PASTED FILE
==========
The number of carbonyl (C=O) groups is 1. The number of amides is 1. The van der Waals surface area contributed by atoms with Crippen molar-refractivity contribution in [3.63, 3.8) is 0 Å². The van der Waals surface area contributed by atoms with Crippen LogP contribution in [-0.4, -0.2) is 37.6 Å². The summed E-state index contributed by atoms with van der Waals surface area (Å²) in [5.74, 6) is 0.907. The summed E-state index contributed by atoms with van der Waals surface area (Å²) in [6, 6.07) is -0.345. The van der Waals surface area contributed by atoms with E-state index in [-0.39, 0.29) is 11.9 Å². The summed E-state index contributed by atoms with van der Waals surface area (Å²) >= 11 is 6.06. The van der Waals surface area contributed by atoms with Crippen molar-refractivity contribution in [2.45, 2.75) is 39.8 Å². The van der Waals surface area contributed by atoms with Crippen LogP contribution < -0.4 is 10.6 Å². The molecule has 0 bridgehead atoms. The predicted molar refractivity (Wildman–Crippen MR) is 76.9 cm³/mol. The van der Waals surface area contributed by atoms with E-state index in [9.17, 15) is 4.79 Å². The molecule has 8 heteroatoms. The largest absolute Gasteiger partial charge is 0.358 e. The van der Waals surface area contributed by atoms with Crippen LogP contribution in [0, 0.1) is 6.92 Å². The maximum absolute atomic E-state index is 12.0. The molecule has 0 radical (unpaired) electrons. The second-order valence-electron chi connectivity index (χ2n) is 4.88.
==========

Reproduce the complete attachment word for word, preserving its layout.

The number of carbonyl (C=O) groups is 1. The number of amides is 1. The van der Waals surface area contributed by atoms with Crippen molar-refractivity contribution in [3.63, 3.8) is 0 Å². The van der Waals surface area contributed by atoms with Crippen LogP contribution in [-0.4, -0.2) is 37.6 Å². The summed E-state index contributed by atoms with van der Waals surface area (Å²) in [5.74, 6) is 0.907. The summed E-state index contributed by atoms with van der Waals surface area (Å²) in [6, 6.07) is -0.345. The van der Waals surface area contributed by atoms with E-state index in [-0.39, 0.29) is 11.9 Å². The summed E-state index contributed by atoms with van der Waals surface area (Å²) >= 11 is 6.06. The van der Waals surface area contributed by atoms with Crippen molar-refractivity contribution in [2.45, 2.75) is 39.8 Å². The van der Waals surface area contributed by atoms with Crippen LogP contribution < -0.4 is 10.6 Å². The molecule has 0 bridgehead atoms. The predicted molar refractivity (Wildman–Crippen MR) is 76.9 cm³/mol. The van der Waals surface area contributed by atoms with E-state index in [9.17, 15) is 4.79 Å². The molecule has 8 heteroatoms. The largest absolute Gasteiger partial charge is 0.358 e. The van der Waals surface area contributed by atoms with Crippen LogP contribution in [0, 0.1) is 6.92 Å². The maximum absolute atomic E-state index is 12.0. The molecule has 0 radical (unpaired) electrons. The second-order valence-electron chi connectivity index (χ2n) is 4.88.